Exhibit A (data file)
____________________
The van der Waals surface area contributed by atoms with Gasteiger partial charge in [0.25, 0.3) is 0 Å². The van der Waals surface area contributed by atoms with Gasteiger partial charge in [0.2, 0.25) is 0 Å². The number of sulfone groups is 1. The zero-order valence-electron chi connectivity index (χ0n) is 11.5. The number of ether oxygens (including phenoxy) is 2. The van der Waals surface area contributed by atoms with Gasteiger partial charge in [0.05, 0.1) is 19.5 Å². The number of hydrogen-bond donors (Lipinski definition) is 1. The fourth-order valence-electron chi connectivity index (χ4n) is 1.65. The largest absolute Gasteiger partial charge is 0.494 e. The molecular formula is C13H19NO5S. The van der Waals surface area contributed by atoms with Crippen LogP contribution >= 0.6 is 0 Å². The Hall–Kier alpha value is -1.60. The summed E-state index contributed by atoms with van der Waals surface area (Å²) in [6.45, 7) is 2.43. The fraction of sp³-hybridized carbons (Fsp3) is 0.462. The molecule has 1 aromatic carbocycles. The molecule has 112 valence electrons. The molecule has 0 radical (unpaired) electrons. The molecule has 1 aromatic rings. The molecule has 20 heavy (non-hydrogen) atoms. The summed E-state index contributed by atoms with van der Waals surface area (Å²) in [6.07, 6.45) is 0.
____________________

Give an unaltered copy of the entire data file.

The van der Waals surface area contributed by atoms with Gasteiger partial charge in [0.25, 0.3) is 0 Å². The van der Waals surface area contributed by atoms with Gasteiger partial charge in [0.2, 0.25) is 0 Å². The number of sulfone groups is 1. The zero-order valence-electron chi connectivity index (χ0n) is 11.5. The number of ether oxygens (including phenoxy) is 2. The van der Waals surface area contributed by atoms with Gasteiger partial charge in [0.05, 0.1) is 19.5 Å². The number of hydrogen-bond donors (Lipinski definition) is 1. The fourth-order valence-electron chi connectivity index (χ4n) is 1.65. The largest absolute Gasteiger partial charge is 0.494 e. The molecular formula is C13H19NO5S. The van der Waals surface area contributed by atoms with Crippen LogP contribution >= 0.6 is 0 Å². The Hall–Kier alpha value is -1.60. The summed E-state index contributed by atoms with van der Waals surface area (Å²) in [6.45, 7) is 2.43. The fraction of sp³-hybridized carbons (Fsp3) is 0.462. The molecule has 1 aromatic carbocycles. The molecule has 112 valence electrons. The molecule has 0 radical (unpaired) electrons. The molecule has 1 aromatic rings. The molecule has 20 heavy (non-hydrogen) atoms. The summed E-state index contributed by atoms with van der Waals surface area (Å²) in [6.07, 6.45) is 0.